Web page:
Budapest Gellért Hill Walking Tour
Budapest Gellért Hill Walking Tour

Gellért Hill Walking Tour:

Location: Gellért Hill (Gellérthegy)
Cost: Free, Self-Guided (Museum and sight costs below)
Style: Do-It-Yourself Walking Tour (Self Guided)
Start: Rudas Baths
Stop: University of Technology
Walking Distance: 1 mile
Time Required1 hour (3 hours with sights)
Fun Scale: 8 out of 10

Overview Of Gellért Hill:

Known for having the best view of Budapest and one of the best spas anywhere, Gellért Hill (Gellérthegy) is an often overlooked gem of Budapest.  The cave on the Gellért Hill was inhabited before the city of Budapest was even officially settled.  Thermal spring waters later attracted more visitors and the hill created a natural point of defense.  Today the numerous unique sights make Gellert Hill a great way to spend part of a day.

While you can take Bus 27 all the way up Gellért Hill, the full hike up only takes 20 minutes and covers more sights.  With a combination of both history and views, plus unique photo opportunities, you’ll be happy you made it.

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Gellért Hill Walking Tour Sights:

1. Rudas Thermal Baths:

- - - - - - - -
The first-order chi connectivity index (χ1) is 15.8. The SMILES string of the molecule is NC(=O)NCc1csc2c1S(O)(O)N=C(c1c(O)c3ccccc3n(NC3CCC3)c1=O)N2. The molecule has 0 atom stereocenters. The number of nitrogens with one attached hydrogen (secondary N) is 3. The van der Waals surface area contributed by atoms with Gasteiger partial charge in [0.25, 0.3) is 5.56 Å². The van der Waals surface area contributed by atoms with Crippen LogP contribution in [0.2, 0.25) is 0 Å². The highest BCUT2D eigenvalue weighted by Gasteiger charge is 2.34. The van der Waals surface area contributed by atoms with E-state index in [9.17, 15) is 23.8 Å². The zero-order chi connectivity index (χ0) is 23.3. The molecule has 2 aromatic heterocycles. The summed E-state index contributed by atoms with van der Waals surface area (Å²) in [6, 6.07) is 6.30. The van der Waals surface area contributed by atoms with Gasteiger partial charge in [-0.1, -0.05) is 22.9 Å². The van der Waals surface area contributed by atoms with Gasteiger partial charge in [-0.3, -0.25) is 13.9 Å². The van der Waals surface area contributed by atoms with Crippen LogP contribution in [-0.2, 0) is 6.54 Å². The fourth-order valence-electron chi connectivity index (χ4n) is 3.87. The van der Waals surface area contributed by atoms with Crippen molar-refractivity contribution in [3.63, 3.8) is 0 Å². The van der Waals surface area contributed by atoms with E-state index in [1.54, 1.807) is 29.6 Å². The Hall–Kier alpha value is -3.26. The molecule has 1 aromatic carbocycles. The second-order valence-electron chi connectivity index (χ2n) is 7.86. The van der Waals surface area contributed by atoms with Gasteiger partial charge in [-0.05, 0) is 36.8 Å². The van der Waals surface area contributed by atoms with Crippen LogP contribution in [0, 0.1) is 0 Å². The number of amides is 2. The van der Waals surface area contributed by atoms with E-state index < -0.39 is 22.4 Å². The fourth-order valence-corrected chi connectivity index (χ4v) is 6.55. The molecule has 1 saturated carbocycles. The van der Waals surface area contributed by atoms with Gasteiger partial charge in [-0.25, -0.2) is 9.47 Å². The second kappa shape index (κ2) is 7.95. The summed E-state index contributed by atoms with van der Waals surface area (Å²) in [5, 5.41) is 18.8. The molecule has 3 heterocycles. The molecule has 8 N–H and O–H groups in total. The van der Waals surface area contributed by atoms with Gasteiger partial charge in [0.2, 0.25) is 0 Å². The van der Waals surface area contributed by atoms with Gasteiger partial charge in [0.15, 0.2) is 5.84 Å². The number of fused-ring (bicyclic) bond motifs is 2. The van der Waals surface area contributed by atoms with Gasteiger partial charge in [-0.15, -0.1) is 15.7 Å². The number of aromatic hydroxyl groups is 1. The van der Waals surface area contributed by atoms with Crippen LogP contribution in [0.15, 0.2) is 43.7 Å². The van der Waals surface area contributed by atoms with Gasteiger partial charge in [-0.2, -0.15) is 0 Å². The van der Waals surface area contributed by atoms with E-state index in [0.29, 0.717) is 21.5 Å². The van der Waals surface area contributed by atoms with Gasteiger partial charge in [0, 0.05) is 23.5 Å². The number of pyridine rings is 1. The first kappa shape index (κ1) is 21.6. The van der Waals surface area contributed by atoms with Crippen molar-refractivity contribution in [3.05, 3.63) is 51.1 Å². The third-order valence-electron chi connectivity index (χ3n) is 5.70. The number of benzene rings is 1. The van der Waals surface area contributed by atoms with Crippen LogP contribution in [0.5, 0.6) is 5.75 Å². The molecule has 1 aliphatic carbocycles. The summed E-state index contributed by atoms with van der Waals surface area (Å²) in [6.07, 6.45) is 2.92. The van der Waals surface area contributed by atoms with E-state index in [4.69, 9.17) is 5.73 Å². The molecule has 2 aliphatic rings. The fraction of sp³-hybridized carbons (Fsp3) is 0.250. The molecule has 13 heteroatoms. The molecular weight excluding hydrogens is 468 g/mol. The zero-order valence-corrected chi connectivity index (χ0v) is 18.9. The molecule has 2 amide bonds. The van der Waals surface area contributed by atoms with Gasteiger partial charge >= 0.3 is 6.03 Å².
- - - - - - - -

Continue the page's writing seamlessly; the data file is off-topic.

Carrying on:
About The Rudas Bath House: Built in the 1500s while Budapest was under an Ottoman rule, the Ruda Baths are a great example of a traditional Turkish Bath House.  Many visitors actually prefer Ruda Baths compared to other locals Baths for its more authentic feel.  Ruda has a series of pools with different temperatures feed by mineral-rich springs that you rotate between to get the full bath house experience.

The pools include a 6 thermal pools ranging from 16-42°C and a 29°C refreshing swimming pool.  With an ancient domed interior and natural, pin hole lighting, you’ll feel like you are a spice trader visiting olden days Istanbul.  Our favorite part are the tons of small stained glass skylights on the dome that let in a wide range of colored light beams.

The Rudas Baths are fully nude on the weekdays and the days are divided by gender, but on the weekends it’s swimsuits and mixed genders.  Rudas Baths are unique in Budapest as they are the only ones open on Friday and Saturday nights.  Other unique features are their salt wall and the fact that they also have private baths.

Getting Here: Take the M2 Metro Line to Batthyány tér‎, from here take either Tram 19 or 41 south to the Döbrentei tér stop and walk one block south along the river and you’ll run right into the baths. Both Tram 19 & 41 continue to Gellért Baths/Hotel making your return trip easy.  Hours: Daily 6am-8pm; Men only on Monday & Wednesday-Friday; Women only on Tuesday; Mixed Gendered on the weekends; fully nude on weekdays.  Night Bath Hours: Friday & Saturday 10pm-4am.  Cost: 2,800 HUF.  Baths Website: (HERE).